The top local stories this evening from KERA News:
A wildfire in Palo Pinto County, about 60 miles west of Fort Worth, has been growing throughout the day – and it's only about 10 percent contained.
The so-called “Surprise Fire” has now burned about 2,000 acres. Texas A&M Forest Service officials say rough terrain has slowed progress in fighting the fire. A disaster declaration has been issued for Palo Pinto County, which means personal fireworks are banned for the next 60 hours.
An outdoor burn ban is also in effect for the county, as well as for Tarrant, Denton, Parker and Wise counties.
Other stories this evening:
- Some North Texas towns tonight are celebrating ahead of Independence Day tomorrow. Addison’s Kaboom Town has been named among the top fireworks shows in the country by USA Today, the Wall Street Journal and the American Pyrotechnics Association. The town expects about 500-thousand visitors. The air shows starts at 7:15 p.m. – followed by the 30-minute fireworks show at about 9:30 p.m. Check out a full list of July 4th festivities across North Texas on Art&Seek.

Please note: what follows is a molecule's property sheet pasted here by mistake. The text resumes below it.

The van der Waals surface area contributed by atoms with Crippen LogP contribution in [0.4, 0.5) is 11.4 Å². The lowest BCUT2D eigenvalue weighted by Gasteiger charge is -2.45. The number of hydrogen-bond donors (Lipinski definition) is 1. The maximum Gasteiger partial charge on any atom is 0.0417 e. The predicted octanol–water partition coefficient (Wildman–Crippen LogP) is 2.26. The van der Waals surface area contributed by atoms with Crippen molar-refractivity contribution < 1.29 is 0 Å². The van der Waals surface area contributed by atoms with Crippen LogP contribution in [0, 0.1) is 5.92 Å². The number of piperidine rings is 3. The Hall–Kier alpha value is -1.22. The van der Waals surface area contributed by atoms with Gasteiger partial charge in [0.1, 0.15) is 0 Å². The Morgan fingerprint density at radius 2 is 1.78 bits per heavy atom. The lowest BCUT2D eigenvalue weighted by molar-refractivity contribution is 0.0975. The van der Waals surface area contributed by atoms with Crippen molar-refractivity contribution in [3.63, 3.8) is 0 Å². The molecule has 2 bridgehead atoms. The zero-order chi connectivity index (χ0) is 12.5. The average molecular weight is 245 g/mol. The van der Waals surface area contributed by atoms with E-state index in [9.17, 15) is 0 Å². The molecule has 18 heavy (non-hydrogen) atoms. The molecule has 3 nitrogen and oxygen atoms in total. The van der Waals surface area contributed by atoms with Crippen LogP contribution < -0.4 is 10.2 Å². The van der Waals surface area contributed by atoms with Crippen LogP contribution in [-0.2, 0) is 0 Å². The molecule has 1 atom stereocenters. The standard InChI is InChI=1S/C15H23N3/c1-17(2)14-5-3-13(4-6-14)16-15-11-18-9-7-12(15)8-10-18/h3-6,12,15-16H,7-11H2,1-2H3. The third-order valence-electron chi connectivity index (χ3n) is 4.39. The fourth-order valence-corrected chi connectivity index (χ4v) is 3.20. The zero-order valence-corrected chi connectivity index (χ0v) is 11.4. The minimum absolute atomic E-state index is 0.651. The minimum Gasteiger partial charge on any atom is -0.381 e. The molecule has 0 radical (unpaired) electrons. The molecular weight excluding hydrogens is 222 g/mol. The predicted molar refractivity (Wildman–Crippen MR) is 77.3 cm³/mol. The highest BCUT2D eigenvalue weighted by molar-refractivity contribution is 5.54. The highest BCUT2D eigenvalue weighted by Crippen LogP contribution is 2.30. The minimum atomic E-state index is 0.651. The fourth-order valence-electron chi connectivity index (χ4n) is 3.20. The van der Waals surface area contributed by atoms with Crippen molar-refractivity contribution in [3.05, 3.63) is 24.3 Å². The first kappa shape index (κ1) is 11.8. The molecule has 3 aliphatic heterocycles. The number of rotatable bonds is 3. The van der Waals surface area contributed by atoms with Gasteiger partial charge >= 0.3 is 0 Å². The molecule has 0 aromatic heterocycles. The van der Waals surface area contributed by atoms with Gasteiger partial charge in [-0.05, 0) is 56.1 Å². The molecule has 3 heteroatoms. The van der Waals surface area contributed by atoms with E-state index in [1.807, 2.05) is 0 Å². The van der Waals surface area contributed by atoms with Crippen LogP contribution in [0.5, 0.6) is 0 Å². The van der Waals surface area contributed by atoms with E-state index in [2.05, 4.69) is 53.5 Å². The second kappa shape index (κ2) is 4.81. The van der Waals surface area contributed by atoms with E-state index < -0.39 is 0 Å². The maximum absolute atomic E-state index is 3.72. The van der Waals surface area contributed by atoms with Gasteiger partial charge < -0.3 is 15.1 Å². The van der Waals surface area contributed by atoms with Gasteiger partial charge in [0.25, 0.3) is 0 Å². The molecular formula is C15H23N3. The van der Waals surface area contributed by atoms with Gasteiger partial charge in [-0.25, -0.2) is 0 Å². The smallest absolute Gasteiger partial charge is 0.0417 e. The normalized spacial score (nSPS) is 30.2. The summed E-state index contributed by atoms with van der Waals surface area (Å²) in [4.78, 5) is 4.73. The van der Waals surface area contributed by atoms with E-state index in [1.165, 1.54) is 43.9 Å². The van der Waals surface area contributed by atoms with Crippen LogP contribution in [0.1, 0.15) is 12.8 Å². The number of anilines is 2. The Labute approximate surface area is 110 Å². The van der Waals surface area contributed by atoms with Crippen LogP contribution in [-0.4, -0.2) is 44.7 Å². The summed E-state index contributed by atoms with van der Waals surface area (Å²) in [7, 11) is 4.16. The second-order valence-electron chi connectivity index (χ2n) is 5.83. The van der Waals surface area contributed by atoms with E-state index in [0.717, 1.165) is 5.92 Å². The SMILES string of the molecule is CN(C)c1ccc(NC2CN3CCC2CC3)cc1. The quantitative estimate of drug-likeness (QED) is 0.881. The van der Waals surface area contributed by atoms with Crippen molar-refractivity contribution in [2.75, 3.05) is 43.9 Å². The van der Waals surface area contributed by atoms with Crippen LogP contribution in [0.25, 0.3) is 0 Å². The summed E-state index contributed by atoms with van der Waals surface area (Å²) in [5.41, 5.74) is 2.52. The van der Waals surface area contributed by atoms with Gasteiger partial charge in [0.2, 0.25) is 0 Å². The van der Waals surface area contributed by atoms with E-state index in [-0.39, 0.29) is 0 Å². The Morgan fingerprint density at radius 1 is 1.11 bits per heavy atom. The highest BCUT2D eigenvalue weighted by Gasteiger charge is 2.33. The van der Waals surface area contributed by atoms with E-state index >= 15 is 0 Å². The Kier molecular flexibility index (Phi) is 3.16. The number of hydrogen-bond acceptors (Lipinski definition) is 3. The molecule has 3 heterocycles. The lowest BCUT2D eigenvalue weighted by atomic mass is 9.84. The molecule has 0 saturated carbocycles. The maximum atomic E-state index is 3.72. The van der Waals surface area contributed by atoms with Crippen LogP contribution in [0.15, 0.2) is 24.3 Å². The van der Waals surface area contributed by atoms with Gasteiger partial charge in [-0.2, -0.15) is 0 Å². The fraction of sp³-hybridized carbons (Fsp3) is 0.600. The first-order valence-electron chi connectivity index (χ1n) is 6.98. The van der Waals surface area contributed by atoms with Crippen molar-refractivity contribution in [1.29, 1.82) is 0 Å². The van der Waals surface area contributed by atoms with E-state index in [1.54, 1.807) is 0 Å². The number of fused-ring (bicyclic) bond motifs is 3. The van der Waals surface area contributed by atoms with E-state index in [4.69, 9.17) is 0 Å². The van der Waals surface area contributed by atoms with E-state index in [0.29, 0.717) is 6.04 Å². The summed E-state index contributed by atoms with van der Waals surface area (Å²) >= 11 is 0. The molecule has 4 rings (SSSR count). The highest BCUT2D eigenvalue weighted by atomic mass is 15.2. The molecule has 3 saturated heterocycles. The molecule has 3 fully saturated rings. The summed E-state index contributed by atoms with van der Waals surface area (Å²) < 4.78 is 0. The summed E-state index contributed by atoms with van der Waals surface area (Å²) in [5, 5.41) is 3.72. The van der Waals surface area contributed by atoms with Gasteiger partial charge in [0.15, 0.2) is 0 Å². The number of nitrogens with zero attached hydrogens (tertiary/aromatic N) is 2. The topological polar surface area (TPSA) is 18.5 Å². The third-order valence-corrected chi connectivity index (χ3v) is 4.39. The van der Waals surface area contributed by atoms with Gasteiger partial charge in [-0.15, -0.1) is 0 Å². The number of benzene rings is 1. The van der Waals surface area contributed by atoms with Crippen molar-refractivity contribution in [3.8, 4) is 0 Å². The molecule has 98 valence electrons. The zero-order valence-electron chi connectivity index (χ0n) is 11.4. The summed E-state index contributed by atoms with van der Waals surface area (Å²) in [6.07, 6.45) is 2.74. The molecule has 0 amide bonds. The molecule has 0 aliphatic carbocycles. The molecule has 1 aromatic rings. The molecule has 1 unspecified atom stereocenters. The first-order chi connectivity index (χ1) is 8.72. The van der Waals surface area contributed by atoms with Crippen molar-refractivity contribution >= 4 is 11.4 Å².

- Texas troopers have increased traffic enforcement through tomorrow to help keep travelers safe during the July Fourth holiday. The Texas Department of Public Safety today stepped up patrols with troopers on the lookout for drunk driving, speeding, failure to use seat belts and other violations. During last year’s Fourth of July enforcement period, Texas troopers issued more than 98,000 tickets and warnings – including more than 1,600 seat belt and child safety restraint citations.
- Yesterday, President Donald Trump interviewed four candidates to replace Supreme Court Justice Anthony Kennedy, who recently announced his retirement. Today on Think, guest host Kim Malcom talked with SMU constitutional law expert Lackland Bloom and UT-Arlington political scientist Rebecca Deen about a few of the court’s recent decisions and concern over who will replace Kennedy.
- On paper, Natalie Berquist has a good, steady grip on her life. She's had the same job for five years and earns 17 dollars an hour, with benefits. Despite making more than double the minimum wage, she was struggling when KERA's Courtney Collins met her half a decade ago. And she's still struggling now. As a part of our series One Crisis Away: Still On The Edge, we checked in with Berquist as she juggles, work, money and a more complicated version of motherhood.
You can listen to North Texas stories weekdays at 8:22 a.m. and 6:20 p.m. on KERA 90.1 FM.